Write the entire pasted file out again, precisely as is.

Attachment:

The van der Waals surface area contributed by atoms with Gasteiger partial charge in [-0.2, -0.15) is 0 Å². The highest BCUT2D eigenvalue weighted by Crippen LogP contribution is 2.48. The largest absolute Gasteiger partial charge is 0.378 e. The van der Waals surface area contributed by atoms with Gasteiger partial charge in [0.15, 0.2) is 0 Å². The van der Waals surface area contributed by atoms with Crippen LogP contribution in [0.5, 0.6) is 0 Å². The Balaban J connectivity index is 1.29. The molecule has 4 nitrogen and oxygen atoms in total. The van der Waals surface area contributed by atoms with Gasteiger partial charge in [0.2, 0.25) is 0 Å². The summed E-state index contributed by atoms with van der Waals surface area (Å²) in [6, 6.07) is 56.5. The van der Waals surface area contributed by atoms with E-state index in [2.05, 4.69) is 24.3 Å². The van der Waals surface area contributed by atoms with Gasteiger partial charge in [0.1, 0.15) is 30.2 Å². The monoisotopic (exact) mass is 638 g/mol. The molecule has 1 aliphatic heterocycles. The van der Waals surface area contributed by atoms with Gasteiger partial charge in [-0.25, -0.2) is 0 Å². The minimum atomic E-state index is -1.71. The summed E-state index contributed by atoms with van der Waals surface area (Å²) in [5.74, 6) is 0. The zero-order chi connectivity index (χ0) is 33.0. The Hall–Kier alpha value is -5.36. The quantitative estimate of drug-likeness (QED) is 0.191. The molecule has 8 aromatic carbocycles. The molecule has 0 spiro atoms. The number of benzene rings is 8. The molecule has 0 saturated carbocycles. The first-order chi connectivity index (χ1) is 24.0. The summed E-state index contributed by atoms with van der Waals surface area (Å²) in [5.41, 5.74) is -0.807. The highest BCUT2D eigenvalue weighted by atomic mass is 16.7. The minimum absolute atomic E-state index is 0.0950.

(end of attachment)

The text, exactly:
The van der Waals surface area contributed by atoms with Gasteiger partial charge in [-0.2, -0.15) is 0 Å². The highest BCUT2D eigenvalue weighted by Crippen LogP contribution is 2.48. The largest absolute Gasteiger partial charge is 0.378 e. The van der Waals surface area contributed by atoms with Gasteiger partial charge in [0.15, 0.2) is 0 Å². The van der Waals surface area contributed by atoms with Crippen LogP contribution in [0.5, 0.6) is 0 Å². The Balaban J connectivity index is 1.29. The molecule has 4 nitrogen and oxygen atoms in total. The van der Waals surface area contributed by atoms with Gasteiger partial charge in [0.2, 0.25) is 0 Å². The summed E-state index contributed by atoms with van der Waals surface area (Å²) in [6, 6.07) is 56.5. The van der Waals surface area contributed by atoms with E-state index in [2.05, 4.69) is 24.3 Å². The van der Waals surface area contributed by atoms with Gasteiger partial charge in [0.1, 0.15) is 30.2 Å². The monoisotopic (exact) mass is 638 g/mol. The molecule has 1 aliphatic heterocycles. The van der Waals surface area contributed by atoms with Gasteiger partial charge in [-0.25, -0.2) is 0 Å². The minimum atomic E-state index is -1.71. The summed E-state index contributed by atoms with van der Waals surface area (Å²) in [5.74, 6) is 0. The zero-order chi connectivity index (χ0) is 33.0. The Hall–Kier alpha value is -5.36. The quantitative estimate of drug-likeness (QED) is 0.191. The molecule has 8 aromatic carbocycles. The molecule has 0 spiro atoms. The number of benzene rings is 8. The molecule has 0 saturated carbocycles. The first-order chi connectivity index (χ1) is 24.0. The summed E-state index contributed by atoms with van der Waals surface area (Å²) in [5.41, 5.74) is -0.807. The highest BCUT2D eigenvalue weighted by atomic mass is 16.7. The minimum absolute atomic E-state index is 0.0950.